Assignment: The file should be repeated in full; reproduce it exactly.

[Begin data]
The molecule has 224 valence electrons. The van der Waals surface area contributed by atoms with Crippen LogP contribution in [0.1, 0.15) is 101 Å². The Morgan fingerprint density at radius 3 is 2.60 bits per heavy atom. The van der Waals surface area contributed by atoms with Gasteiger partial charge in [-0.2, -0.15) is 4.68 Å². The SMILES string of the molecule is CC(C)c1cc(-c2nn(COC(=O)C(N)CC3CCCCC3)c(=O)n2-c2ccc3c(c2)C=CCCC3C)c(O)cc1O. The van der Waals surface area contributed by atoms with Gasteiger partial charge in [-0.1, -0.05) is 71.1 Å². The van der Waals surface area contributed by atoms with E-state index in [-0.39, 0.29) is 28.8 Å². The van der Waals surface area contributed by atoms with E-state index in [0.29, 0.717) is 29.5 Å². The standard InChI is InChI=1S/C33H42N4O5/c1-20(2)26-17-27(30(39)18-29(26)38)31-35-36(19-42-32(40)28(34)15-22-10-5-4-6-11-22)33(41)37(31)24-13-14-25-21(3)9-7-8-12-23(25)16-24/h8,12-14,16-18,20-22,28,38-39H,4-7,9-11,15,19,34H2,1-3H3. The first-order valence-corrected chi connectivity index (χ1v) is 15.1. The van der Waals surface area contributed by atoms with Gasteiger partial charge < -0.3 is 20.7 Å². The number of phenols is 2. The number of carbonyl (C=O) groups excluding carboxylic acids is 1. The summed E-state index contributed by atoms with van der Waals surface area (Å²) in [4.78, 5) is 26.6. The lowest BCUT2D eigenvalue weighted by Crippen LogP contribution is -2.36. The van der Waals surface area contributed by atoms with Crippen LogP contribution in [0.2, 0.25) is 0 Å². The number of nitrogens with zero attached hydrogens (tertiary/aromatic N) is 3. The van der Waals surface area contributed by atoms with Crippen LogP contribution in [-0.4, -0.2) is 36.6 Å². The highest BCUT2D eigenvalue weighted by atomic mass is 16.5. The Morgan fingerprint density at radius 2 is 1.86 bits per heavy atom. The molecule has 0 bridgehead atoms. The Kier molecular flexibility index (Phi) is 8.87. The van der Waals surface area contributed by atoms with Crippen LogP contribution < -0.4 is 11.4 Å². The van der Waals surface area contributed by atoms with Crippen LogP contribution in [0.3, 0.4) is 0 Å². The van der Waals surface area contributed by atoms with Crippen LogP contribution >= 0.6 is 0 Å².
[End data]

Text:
The molecule has 224 valence electrons. The van der Waals surface area contributed by atoms with Crippen LogP contribution in [0.1, 0.15) is 101 Å². The Morgan fingerprint density at radius 3 is 2.60 bits per heavy atom. The van der Waals surface area contributed by atoms with Gasteiger partial charge in [-0.2, -0.15) is 4.68 Å². The SMILES string of the molecule is CC(C)c1cc(-c2nn(COC(=O)C(N)CC3CCCCC3)c(=O)n2-c2ccc3c(c2)C=CCCC3C)c(O)cc1O. The van der Waals surface area contributed by atoms with Gasteiger partial charge in [-0.1, -0.05) is 71.1 Å². The van der Waals surface area contributed by atoms with E-state index in [-0.39, 0.29) is 28.8 Å². The van der Waals surface area contributed by atoms with E-state index in [0.29, 0.717) is 29.5 Å². The standard InChI is InChI=1S/C33H42N4O5/c1-20(2)26-17-27(30(39)18-29(26)38)31-35-36(19-42-32(40)28(34)15-22-10-5-4-6-11-22)33(41)37(31)24-13-14-25-21(3)9-7-8-12-23(25)16-24/h8,12-14,16-18,20-22,28,38-39H,4-7,9-11,15,19,34H2,1-3H3. The first-order valence-corrected chi connectivity index (χ1v) is 15.1. The van der Waals surface area contributed by atoms with Gasteiger partial charge < -0.3 is 20.7 Å². The number of phenols is 2. The number of carbonyl (C=O) groups excluding carboxylic acids is 1. The summed E-state index contributed by atoms with van der Waals surface area (Å²) in [4.78, 5) is 26.6. The lowest BCUT2D eigenvalue weighted by Crippen LogP contribution is -2.36. The van der Waals surface area contributed by atoms with Crippen LogP contribution in [0.2, 0.25) is 0 Å². The number of nitrogens with zero attached hydrogens (tertiary/aromatic N) is 3. The van der Waals surface area contributed by atoms with Crippen LogP contribution in [-0.4, -0.2) is 36.6 Å². The highest BCUT2D eigenvalue weighted by atomic mass is 16.5. The Morgan fingerprint density at radius 2 is 1.86 bits per heavy atom. The molecule has 0 bridgehead atoms. The Kier molecular flexibility index (Phi) is 8.87. The van der Waals surface area contributed by atoms with Crippen LogP contribution < -0.4 is 11.4 Å². The van der Waals surface area contributed by atoms with Crippen LogP contribution in [0.3, 0.4) is 0 Å². The van der Waals surface area contributed by atoms with Crippen LogP contribution >= 0.6 is 0 Å².